“Don’t confuse math problems with human problems.” —Eleanor Saitta

An interesting next step is their demand of more thorough thinking from those aspiring to politics. They warn against an information politics that says: ‘We just want our current way of living without the bad things.’ I agree —and many others with me— that idealism needs a clear and functional vision of an alternative world with an implementation plan to get there.

What then follows is a comparison between institutions and networks. I think it is very interesting to think about the importance of these two and why they have such trouble to deal with each other. What we are doing at Hack de Overheid is one attempt at bridging a network with a bunch of Dutch institutions. We should come up with more translator services and adapter structures to make the two work together.

They then treat the protocolization of institutions. How an institution can be decomposed in process and substance. How the symbolic language that an institution accepts can be codified as an automaton and then be translated into a peer to peer communications protocol. One problem of such a protocol is that it lacks institutional memory and tacit knowledge. Networks consist of nodes that adhere to the protocol (by definition) and are in effect interchangeable which means they don’t have to remember over the whole.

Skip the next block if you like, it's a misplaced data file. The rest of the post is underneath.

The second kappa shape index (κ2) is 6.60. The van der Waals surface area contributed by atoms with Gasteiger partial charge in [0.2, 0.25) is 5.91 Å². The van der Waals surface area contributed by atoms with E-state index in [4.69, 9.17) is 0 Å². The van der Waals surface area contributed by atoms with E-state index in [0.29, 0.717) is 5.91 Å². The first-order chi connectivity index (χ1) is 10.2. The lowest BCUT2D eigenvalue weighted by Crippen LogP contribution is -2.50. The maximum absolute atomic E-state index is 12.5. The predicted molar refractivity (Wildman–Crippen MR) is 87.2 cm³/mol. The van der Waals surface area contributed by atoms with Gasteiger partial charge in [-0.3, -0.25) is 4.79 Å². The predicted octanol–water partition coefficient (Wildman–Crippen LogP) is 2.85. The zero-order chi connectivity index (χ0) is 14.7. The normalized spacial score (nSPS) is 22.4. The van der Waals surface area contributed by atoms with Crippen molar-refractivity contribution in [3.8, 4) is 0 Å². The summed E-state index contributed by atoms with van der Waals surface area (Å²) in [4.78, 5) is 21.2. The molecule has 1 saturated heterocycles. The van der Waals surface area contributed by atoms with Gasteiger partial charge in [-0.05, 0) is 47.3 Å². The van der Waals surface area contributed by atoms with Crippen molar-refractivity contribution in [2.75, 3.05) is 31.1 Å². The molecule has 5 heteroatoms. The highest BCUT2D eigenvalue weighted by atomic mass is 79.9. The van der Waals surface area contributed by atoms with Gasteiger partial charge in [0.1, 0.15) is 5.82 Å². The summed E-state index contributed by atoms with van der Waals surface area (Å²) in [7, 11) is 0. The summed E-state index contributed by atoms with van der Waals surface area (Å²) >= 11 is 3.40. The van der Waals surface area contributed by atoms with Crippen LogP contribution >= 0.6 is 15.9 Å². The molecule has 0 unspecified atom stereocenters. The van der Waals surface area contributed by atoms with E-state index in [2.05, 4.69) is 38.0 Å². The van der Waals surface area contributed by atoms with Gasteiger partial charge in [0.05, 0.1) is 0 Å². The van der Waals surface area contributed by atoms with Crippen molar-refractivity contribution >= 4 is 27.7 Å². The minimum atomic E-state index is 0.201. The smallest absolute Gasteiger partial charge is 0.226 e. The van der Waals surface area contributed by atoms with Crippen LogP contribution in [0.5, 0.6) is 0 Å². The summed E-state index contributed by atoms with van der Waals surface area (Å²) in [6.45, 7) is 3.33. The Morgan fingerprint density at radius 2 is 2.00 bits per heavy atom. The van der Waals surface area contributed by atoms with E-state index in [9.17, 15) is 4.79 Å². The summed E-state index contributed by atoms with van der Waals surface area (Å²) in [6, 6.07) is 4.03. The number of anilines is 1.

Memory and knowledge are essential for the proper functioning of all organizations and that functionality needs to be coded in some way into the networked version. I’m reading James C. Scott right now and he talks at length about the high modernist folly of laying down ‘thin and brittle’ structures that do not work. Such structures have not been tested or used enough and lack the pliability and adaptations that are necessary for proper functioning.

Saitta and McCarthy propose to build institutions that only do long-term memory and let the process execution be handled by the network.

They then identify the open problems that still need work:

  1. Mapping the complexity classes and executive processes of institutions
  2. A language for protocolization of executive processes